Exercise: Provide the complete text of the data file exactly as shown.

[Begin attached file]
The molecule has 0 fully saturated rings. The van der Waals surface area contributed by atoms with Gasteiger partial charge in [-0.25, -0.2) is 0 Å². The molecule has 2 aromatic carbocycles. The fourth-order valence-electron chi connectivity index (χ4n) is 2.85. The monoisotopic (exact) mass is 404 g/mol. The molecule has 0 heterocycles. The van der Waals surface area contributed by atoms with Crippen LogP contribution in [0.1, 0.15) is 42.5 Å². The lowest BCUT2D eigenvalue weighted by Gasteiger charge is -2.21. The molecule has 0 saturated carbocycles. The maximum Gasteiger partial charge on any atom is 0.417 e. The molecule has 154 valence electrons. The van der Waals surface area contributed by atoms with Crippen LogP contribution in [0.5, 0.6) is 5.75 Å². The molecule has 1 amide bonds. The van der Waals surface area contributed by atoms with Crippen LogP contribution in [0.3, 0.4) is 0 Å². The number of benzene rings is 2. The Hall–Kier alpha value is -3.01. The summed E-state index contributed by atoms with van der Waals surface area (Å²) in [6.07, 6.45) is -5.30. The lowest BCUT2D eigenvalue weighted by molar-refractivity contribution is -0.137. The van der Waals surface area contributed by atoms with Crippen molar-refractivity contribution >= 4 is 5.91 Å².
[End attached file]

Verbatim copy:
The molecule has 0 fully saturated rings. The van der Waals surface area contributed by atoms with Gasteiger partial charge in [-0.25, -0.2) is 0 Å². The molecule has 2 aromatic carbocycles. The fourth-order valence-electron chi connectivity index (χ4n) is 2.85. The monoisotopic (exact) mass is 404 g/mol. The molecule has 0 heterocycles. The van der Waals surface area contributed by atoms with Crippen LogP contribution in [0.1, 0.15) is 42.5 Å². The lowest BCUT2D eigenvalue weighted by Gasteiger charge is -2.21. The molecule has 0 saturated carbocycles. The maximum Gasteiger partial charge on any atom is 0.417 e. The molecule has 154 valence electrons. The van der Waals surface area contributed by atoms with Crippen LogP contribution in [0.5, 0.6) is 5.75 Å². The molecule has 1 amide bonds. The van der Waals surface area contributed by atoms with Crippen LogP contribution in [0.3, 0.4) is 0 Å². The number of benzene rings is 2. The Hall–Kier alpha value is -3.01. The summed E-state index contributed by atoms with van der Waals surface area (Å²) in [6.07, 6.45) is -5.30. The lowest BCUT2D eigenvalue weighted by molar-refractivity contribution is -0.137. The van der Waals surface area contributed by atoms with Crippen molar-refractivity contribution >= 4 is 5.91 Å².